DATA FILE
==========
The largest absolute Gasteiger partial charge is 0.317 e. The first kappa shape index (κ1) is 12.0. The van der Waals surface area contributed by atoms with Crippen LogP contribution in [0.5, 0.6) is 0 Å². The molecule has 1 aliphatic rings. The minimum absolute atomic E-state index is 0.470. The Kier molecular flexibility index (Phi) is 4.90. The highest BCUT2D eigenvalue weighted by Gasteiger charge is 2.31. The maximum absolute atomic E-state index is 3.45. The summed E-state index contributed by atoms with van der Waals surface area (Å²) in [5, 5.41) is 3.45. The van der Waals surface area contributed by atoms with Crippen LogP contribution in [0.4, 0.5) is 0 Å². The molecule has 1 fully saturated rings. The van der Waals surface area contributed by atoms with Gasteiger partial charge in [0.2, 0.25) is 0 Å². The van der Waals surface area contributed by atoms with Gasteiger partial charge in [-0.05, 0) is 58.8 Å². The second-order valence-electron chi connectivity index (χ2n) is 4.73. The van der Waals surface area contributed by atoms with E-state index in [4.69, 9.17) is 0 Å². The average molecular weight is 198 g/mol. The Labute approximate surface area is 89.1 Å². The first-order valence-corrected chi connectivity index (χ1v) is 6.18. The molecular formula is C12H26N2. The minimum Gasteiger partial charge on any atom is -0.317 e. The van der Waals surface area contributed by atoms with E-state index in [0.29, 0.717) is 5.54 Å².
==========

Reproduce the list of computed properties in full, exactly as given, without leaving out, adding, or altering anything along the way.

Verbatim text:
The largest absolute Gasteiger partial charge is 0.317 e. The first kappa shape index (κ1) is 12.0. The van der Waals surface area contributed by atoms with Crippen LogP contribution in [0.5, 0.6) is 0 Å². The molecule has 1 aliphatic rings. The minimum absolute atomic E-state index is 0.470. The Kier molecular flexibility index (Phi) is 4.90. The highest BCUT2D eigenvalue weighted by Gasteiger charge is 2.31. The maximum absolute atomic E-state index is 3.45. The summed E-state index contributed by atoms with van der Waals surface area (Å²) in [5, 5.41) is 3.45. The van der Waals surface area contributed by atoms with Crippen LogP contribution in [0.4, 0.5) is 0 Å². The molecule has 1 fully saturated rings. The van der Waals surface area contributed by atoms with Gasteiger partial charge in [0.2, 0.25) is 0 Å². The van der Waals surface area contributed by atoms with Gasteiger partial charge in [-0.05, 0) is 58.8 Å². The second-order valence-electron chi connectivity index (χ2n) is 4.73. The van der Waals surface area contributed by atoms with E-state index in [4.69, 9.17) is 0 Å². The average molecular weight is 198 g/mol. The Labute approximate surface area is 89.1 Å². The first-order valence-corrected chi connectivity index (χ1v) is 6.18. The molecular formula is C12H26N2. The minimum Gasteiger partial charge on any atom is -0.317 e. The van der Waals surface area contributed by atoms with E-state index in [0.29, 0.717) is 5.54 Å².